moved for summary judgment dismissing the case.*fn3 On March 18, 1994, the trial court granted summary judgment in favor of Barbara, holding that as a matter of Washington law, the marriage was defunct and that RCW 26.16.140 precluded recovery. Seizer appeals.

Disputed Facts

The parties dispute who purchased the winning ticket, Elmer or Barbara.

The lottery ticket is treated as bearer paper, similar to cash. Whoever signs the ticket is entitled to payment. Elmer completed and signed the winner claim form for the lottery ticket. Elmer also signed an "Annuity Information" sheet identifying Elmer as the lottery annuity recipient and Barbara M. Sessions as the beneficiary.

In her affidavit, Barbara claims she purchased with her own money the winning lottery ticket at a Circle K store. She spent September 27 with her friend, Rosetta Low. Low claims she witnessed Barbara purchase lottery tickets between 5 p.m. and 5:30 p.m. at the Miracle Mile Drive Circle K. But a lottery official stated that the lottery ticket was purchased at approximately 3:02 p.m. on the day of the drawing.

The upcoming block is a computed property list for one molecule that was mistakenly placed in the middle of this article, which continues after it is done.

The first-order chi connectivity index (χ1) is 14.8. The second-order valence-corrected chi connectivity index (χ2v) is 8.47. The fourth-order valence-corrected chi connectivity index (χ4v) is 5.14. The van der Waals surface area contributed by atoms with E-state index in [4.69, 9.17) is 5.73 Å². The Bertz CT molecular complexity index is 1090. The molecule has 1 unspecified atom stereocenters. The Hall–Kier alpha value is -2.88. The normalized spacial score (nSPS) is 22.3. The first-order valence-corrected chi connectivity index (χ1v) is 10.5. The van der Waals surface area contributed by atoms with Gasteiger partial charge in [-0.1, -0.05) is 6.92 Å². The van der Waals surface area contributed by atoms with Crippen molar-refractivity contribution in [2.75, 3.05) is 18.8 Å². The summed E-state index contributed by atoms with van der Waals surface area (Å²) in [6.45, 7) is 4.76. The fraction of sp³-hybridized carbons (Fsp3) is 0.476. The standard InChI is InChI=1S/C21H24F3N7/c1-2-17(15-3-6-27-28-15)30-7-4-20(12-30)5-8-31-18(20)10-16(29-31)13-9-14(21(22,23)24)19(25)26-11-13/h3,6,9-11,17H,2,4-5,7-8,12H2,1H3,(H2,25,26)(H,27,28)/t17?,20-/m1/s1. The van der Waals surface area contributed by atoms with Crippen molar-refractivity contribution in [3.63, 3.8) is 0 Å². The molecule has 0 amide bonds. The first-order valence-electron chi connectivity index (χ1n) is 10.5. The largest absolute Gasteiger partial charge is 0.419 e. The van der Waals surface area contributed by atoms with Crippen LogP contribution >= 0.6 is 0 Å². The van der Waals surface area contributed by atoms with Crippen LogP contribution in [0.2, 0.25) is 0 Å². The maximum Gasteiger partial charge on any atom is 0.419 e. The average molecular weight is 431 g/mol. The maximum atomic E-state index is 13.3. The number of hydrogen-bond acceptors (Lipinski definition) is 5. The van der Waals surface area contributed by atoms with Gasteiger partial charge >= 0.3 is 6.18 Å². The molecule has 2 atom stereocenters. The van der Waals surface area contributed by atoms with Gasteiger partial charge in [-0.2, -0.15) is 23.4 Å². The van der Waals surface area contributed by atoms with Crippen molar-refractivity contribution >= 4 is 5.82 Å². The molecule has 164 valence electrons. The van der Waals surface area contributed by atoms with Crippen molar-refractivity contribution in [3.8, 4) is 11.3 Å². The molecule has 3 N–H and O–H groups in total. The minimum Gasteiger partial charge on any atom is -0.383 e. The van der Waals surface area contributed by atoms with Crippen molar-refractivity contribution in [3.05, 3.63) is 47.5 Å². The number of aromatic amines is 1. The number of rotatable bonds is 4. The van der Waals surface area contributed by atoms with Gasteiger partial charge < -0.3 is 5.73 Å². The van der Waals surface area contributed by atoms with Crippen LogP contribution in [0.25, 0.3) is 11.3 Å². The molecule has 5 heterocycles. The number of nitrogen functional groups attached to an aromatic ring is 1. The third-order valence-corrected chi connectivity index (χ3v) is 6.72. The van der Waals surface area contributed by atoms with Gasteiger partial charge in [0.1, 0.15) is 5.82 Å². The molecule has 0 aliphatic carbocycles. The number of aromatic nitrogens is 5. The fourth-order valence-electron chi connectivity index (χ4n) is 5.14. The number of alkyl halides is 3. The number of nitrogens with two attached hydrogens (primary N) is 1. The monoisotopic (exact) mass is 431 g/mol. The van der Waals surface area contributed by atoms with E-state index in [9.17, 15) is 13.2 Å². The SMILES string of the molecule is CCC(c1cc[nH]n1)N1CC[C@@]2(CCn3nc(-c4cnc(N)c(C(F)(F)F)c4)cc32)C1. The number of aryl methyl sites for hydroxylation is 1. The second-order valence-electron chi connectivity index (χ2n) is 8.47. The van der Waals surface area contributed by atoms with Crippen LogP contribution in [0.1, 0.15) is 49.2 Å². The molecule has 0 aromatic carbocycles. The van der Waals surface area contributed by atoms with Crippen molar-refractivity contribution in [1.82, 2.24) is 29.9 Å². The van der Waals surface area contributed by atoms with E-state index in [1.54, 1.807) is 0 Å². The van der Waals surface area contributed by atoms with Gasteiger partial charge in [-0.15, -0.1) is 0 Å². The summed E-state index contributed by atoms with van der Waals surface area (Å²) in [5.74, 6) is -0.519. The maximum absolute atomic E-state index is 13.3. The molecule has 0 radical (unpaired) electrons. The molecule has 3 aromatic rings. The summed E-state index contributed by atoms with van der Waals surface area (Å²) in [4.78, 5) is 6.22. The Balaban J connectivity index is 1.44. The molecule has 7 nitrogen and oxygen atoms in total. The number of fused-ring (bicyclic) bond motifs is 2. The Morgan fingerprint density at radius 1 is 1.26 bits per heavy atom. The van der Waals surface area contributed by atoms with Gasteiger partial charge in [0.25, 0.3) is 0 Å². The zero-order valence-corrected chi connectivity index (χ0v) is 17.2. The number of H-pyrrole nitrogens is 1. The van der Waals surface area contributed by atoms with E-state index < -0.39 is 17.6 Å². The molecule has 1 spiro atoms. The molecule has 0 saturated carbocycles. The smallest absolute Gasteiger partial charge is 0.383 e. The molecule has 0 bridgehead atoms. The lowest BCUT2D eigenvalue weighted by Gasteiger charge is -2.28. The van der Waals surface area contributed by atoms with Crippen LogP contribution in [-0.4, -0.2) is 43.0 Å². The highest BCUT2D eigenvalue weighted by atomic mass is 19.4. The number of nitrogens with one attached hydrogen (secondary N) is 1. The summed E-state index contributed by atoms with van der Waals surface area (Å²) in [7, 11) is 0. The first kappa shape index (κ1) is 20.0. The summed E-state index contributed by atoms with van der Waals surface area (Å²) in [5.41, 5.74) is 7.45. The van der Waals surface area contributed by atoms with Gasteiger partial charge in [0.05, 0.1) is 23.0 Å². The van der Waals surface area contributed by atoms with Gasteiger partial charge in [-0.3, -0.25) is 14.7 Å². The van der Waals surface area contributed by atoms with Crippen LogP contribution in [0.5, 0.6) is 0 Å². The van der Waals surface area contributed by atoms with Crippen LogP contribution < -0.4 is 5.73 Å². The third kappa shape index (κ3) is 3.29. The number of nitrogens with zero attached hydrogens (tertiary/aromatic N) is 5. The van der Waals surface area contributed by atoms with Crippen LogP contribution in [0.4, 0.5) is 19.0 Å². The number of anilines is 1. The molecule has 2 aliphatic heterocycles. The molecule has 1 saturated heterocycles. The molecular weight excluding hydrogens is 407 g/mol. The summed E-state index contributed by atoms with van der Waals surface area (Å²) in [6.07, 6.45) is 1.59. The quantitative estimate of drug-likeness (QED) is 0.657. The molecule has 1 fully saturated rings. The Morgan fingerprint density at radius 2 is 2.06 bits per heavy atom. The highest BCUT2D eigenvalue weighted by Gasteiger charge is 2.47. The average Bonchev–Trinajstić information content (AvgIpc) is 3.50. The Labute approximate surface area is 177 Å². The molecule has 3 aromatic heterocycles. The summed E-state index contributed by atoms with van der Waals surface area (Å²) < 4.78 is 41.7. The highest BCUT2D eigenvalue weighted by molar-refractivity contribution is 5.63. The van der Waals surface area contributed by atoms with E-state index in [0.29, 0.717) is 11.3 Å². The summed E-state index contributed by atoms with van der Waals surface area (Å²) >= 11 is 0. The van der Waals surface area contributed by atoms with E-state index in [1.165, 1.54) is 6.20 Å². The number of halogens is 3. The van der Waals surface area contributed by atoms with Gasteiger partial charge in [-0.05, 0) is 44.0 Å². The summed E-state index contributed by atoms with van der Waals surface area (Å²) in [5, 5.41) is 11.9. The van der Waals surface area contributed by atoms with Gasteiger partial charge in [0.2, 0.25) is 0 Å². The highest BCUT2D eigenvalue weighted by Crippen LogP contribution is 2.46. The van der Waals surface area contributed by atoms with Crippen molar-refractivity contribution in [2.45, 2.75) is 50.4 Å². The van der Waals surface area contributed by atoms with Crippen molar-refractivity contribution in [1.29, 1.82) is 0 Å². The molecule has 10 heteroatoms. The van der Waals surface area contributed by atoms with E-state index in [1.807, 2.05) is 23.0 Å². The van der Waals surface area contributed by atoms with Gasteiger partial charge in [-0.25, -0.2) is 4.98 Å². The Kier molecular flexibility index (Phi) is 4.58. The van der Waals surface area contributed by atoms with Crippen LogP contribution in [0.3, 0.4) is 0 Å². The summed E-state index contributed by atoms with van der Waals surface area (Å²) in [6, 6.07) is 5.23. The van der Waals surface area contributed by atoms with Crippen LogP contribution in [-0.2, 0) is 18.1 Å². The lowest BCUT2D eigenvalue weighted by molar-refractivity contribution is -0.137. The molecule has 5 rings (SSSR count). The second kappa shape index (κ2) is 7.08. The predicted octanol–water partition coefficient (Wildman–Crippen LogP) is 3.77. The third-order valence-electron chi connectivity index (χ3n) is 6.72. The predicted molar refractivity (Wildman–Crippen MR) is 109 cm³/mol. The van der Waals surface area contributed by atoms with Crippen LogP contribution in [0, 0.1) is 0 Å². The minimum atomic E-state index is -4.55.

We review the summary judgment order de novo, performing the same inquiry as the trial court.*fn4 We affirm a summary judgment if the parties have failed to present to the trial court evidence of a genuine issue of material fact and, further, if the moving party is entitled to judgment as a matter of law.*fn5 We view the facts in a light most favorable to the nonmoving party.*fn6 All reasonable

inferences must be made in favor of the nonmoving party.*fn7 Viewing the facts in the light most favorably to Rosalie, we treat the lottery ticket as Elmer's acquisition and not a gift.

ANALYSIS

Seizer argues that the trial court erred in determining as a matter of law that Washington law applies.

Actual Conflict